TheoryTo be expanded sometime in the future.
Joint time-frequency analysis
What is a spectrogram?
- Horizontal is time-axis; Vertical is frequency axis; Graph intensity is signal power
- Similar to musical score
- The Discrete Fourier Transform (DFT) and the Fast Fourier Transform (FFT): basically the same, but the latter is much faster to calculate
- Short-term Fourier transform (STFT)
Trade-off between time resolution and frequency resolution
- Uncertainty principle
- Window functions for the STFT : Gaussian window offers lowest uncertainty product
- Choosing the length of the FFT : as big as possible!
- Choosing the window width :
appropriate to screen dimensions and sample length
Make the uncertainty expressed in number of pixels the same in both time and frequency
Time resolution vs. frequency resolutionBelow I've shown the spectrogram of a single call from one of my own recordings. The program used is CoolEdit.
To illustrate the effect of varying window size, it plotted the spectrogram for various FFT sizes, using a Gaussian window:
The spectrograms for 32 and 64 bands give the best of both worlds, fair time and fair frequency resolution, but are still quite blocky.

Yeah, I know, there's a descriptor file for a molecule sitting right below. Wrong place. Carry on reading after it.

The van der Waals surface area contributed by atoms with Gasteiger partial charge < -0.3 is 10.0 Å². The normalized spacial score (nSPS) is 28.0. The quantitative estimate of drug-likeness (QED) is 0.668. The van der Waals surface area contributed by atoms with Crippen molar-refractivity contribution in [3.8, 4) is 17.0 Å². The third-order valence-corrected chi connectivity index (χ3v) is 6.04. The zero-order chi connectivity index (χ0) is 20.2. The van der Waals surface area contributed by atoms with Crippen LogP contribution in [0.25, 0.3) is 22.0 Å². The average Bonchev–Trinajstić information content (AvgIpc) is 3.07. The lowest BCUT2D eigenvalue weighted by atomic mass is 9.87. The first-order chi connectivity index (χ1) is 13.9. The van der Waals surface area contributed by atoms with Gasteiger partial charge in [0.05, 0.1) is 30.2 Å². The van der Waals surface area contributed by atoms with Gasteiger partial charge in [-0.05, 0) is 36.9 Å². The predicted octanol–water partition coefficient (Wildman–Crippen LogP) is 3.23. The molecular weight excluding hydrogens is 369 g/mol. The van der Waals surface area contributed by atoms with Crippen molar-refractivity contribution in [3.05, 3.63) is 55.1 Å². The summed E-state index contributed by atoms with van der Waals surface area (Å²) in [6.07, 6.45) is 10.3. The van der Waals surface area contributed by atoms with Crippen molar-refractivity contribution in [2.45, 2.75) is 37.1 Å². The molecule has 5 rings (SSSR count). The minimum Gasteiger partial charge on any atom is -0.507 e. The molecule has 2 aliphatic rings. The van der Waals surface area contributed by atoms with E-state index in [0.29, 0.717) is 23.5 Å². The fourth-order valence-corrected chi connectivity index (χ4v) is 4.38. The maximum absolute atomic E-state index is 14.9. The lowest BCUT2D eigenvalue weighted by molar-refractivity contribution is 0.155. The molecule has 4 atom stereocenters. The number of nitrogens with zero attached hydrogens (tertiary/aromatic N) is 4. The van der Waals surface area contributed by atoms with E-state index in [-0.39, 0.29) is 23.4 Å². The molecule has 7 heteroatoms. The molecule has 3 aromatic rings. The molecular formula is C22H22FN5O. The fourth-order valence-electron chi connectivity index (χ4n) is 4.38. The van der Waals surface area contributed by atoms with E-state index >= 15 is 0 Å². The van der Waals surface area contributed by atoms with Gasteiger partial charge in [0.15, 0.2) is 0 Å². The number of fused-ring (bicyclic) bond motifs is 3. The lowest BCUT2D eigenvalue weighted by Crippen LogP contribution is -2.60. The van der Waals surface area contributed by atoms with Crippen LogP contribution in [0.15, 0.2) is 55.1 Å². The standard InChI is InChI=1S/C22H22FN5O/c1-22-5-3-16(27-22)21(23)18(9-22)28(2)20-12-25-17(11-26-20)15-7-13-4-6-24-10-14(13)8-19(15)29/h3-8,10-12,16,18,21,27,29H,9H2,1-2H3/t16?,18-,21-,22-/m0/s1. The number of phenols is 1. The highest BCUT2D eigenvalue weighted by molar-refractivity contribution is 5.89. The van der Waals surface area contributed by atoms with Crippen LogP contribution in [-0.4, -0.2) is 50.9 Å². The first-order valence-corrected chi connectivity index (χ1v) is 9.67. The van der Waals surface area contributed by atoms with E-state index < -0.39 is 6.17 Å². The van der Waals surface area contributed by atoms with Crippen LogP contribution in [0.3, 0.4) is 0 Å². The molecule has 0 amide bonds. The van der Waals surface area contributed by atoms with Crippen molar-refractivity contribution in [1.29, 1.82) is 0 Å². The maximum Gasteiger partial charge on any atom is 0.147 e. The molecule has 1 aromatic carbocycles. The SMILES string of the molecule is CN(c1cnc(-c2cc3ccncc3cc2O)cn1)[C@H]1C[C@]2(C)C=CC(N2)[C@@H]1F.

How do we remove the blockiness?The answer is simple: use a bigger FFT, but keep the window size small !!!
Fortunately, Cooledit allows us to use a window function that is smaller than the FFT size. For example, a 256-band spectogram with a 25% window size has the same time and frequency resolution as a 64-band spectrogram with a 100% window size, but it is not blocky at all!
Two conclusions can be drawn from these pictures:
- The FFT size determines the number of pixels in the vertical direction
- The window size determines the trade-off between horizontal and vertical resolution
free bat call analysis softwareThere's a lot of places on the net about sound analysis, here are just a few of them:
- Spectrogram by R.S. Horne, who also has a lot of links to other sound analysis software
- Lots of links at Steven L. Hopp's page about sound analysis software for bioacoustics
- A 'light' version of AviSoft SASLab
- A demo version of CoolEdit Pro, a very powerful sound editor, that also has a versatile spectral viewing mode
This page was last updated August 7th, 2005